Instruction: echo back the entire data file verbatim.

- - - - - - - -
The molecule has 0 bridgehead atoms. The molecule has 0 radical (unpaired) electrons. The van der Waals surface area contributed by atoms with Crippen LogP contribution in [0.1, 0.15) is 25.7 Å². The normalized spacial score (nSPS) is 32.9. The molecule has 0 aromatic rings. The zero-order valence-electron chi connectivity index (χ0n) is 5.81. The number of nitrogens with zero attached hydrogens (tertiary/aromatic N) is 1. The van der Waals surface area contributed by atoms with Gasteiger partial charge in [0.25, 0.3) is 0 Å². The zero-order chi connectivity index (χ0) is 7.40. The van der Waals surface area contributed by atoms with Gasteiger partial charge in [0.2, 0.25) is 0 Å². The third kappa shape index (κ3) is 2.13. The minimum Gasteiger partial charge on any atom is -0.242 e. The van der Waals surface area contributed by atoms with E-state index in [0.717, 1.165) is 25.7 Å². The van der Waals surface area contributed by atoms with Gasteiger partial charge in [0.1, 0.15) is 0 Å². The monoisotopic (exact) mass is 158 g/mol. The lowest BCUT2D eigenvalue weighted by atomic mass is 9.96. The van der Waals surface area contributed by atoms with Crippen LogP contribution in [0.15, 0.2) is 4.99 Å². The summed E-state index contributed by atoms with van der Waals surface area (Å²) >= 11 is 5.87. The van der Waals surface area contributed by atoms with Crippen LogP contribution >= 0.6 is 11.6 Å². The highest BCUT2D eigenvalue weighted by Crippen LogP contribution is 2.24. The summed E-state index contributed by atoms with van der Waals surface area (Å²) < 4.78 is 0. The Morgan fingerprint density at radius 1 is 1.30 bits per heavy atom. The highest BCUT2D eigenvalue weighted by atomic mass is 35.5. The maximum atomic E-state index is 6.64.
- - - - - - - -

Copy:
The molecule has 0 bridgehead atoms. The molecule has 0 radical (unpaired) electrons. The van der Waals surface area contributed by atoms with Crippen LogP contribution in [0.1, 0.15) is 25.7 Å². The normalized spacial score (nSPS) is 32.9. The molecule has 0 aromatic rings. The zero-order valence-electron chi connectivity index (χ0n) is 5.81. The number of nitrogens with zero attached hydrogens (tertiary/aromatic N) is 1. The van der Waals surface area contributed by atoms with Gasteiger partial charge in [0.25, 0.3) is 0 Å². The zero-order chi connectivity index (χ0) is 7.40. The van der Waals surface area contributed by atoms with Gasteiger partial charge in [0.2, 0.25) is 0 Å². The third kappa shape index (κ3) is 2.13. The minimum Gasteiger partial charge on any atom is -0.242 e. The van der Waals surface area contributed by atoms with E-state index in [0.717, 1.165) is 25.7 Å². The van der Waals surface area contributed by atoms with Gasteiger partial charge in [0.1, 0.15) is 0 Å². The monoisotopic (exact) mass is 158 g/mol. The lowest BCUT2D eigenvalue weighted by atomic mass is 9.96. The van der Waals surface area contributed by atoms with Crippen LogP contribution in [0.15, 0.2) is 4.99 Å². The summed E-state index contributed by atoms with van der Waals surface area (Å²) >= 11 is 5.87. The van der Waals surface area contributed by atoms with Crippen LogP contribution >= 0.6 is 11.6 Å². The highest BCUT2D eigenvalue weighted by Crippen LogP contribution is 2.24. The summed E-state index contributed by atoms with van der Waals surface area (Å²) < 4.78 is 0. The Morgan fingerprint density at radius 1 is 1.30 bits per heavy atom. The highest BCUT2D eigenvalue weighted by atomic mass is 35.5. The maximum atomic E-state index is 6.64.